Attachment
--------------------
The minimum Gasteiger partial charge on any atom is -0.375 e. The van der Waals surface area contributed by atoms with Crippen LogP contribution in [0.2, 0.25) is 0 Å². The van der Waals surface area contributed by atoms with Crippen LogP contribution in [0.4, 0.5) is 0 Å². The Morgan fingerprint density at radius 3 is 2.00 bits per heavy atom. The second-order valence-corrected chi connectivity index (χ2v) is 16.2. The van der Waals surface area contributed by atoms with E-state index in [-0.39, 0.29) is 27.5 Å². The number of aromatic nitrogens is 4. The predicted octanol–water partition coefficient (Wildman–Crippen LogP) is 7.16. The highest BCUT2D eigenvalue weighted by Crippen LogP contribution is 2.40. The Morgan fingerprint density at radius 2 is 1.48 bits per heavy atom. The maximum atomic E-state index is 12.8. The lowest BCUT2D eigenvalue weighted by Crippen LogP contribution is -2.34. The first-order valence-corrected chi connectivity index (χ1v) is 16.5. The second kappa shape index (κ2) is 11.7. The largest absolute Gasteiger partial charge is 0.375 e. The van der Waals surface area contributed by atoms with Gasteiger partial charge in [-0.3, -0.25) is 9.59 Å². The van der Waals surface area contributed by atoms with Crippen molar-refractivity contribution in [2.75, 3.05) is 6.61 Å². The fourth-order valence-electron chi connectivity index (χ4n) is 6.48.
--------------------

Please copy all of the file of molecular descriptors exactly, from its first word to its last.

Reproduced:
The minimum Gasteiger partial charge on any atom is -0.375 e. The van der Waals surface area contributed by atoms with Crippen LogP contribution in [0.2, 0.25) is 0 Å². The van der Waals surface area contributed by atoms with Crippen LogP contribution in [0.4, 0.5) is 0 Å². The Morgan fingerprint density at radius 3 is 2.00 bits per heavy atom. The second-order valence-corrected chi connectivity index (χ2v) is 16.2. The van der Waals surface area contributed by atoms with E-state index in [-0.39, 0.29) is 27.5 Å². The number of aromatic nitrogens is 4. The predicted octanol–water partition coefficient (Wildman–Crippen LogP) is 7.16. The highest BCUT2D eigenvalue weighted by Crippen LogP contribution is 2.40. The Morgan fingerprint density at radius 2 is 1.48 bits per heavy atom. The maximum atomic E-state index is 12.8. The lowest BCUT2D eigenvalue weighted by Crippen LogP contribution is -2.34. The first-order valence-corrected chi connectivity index (χ1v) is 16.5. The second kappa shape index (κ2) is 11.7. The largest absolute Gasteiger partial charge is 0.375 e. The van der Waals surface area contributed by atoms with Gasteiger partial charge in [-0.3, -0.25) is 9.59 Å². The van der Waals surface area contributed by atoms with Crippen molar-refractivity contribution in [2.75, 3.05) is 6.61 Å². The fourth-order valence-electron chi connectivity index (χ4n) is 6.48.